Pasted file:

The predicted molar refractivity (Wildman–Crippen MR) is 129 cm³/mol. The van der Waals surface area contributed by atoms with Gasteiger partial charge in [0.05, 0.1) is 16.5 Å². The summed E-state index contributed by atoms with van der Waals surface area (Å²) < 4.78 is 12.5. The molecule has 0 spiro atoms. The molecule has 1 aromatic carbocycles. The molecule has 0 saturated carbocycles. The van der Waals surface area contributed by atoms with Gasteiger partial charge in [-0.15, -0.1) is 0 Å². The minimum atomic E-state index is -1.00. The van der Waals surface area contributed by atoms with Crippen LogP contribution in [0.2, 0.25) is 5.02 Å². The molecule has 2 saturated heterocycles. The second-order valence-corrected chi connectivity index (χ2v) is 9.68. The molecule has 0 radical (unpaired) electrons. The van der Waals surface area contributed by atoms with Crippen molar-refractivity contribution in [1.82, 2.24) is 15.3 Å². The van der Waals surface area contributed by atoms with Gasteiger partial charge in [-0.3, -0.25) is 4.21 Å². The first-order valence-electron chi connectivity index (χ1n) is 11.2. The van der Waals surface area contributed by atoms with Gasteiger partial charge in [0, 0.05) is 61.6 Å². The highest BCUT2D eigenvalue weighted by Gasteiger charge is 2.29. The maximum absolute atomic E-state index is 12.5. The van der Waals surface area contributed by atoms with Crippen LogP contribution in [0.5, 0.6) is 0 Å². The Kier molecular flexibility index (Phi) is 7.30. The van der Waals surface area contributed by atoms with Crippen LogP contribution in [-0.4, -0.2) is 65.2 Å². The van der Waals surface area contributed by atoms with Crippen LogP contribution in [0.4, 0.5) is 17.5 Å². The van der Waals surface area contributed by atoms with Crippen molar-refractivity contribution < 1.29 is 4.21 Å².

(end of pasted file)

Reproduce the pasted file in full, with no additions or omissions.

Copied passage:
The predicted molar refractivity (Wildman–Crippen MR) is 129 cm³/mol. The van der Waals surface area contributed by atoms with Gasteiger partial charge in [0.05, 0.1) is 16.5 Å². The summed E-state index contributed by atoms with van der Waals surface area (Å²) < 4.78 is 12.5. The molecule has 0 spiro atoms. The molecule has 1 aromatic carbocycles. The molecule has 0 saturated carbocycles. The van der Waals surface area contributed by atoms with Gasteiger partial charge in [-0.15, -0.1) is 0 Å². The minimum atomic E-state index is -1.00. The van der Waals surface area contributed by atoms with Crippen LogP contribution in [0.2, 0.25) is 5.02 Å². The molecule has 2 saturated heterocycles. The second-order valence-corrected chi connectivity index (χ2v) is 9.68. The molecule has 0 radical (unpaired) electrons. The van der Waals surface area contributed by atoms with Crippen molar-refractivity contribution in [1.82, 2.24) is 15.3 Å². The van der Waals surface area contributed by atoms with Gasteiger partial charge in [-0.3, -0.25) is 4.21 Å². The first-order valence-electron chi connectivity index (χ1n) is 11.2. The van der Waals surface area contributed by atoms with Gasteiger partial charge in [0, 0.05) is 61.6 Å². The highest BCUT2D eigenvalue weighted by Gasteiger charge is 2.29. The maximum absolute atomic E-state index is 12.5. The van der Waals surface area contributed by atoms with Crippen LogP contribution in [0.5, 0.6) is 0 Å². The Kier molecular flexibility index (Phi) is 7.30. The van der Waals surface area contributed by atoms with Crippen LogP contribution in [-0.4, -0.2) is 65.2 Å². The van der Waals surface area contributed by atoms with Crippen LogP contribution in [0.4, 0.5) is 17.5 Å². The van der Waals surface area contributed by atoms with Crippen molar-refractivity contribution < 1.29 is 4.21 Å².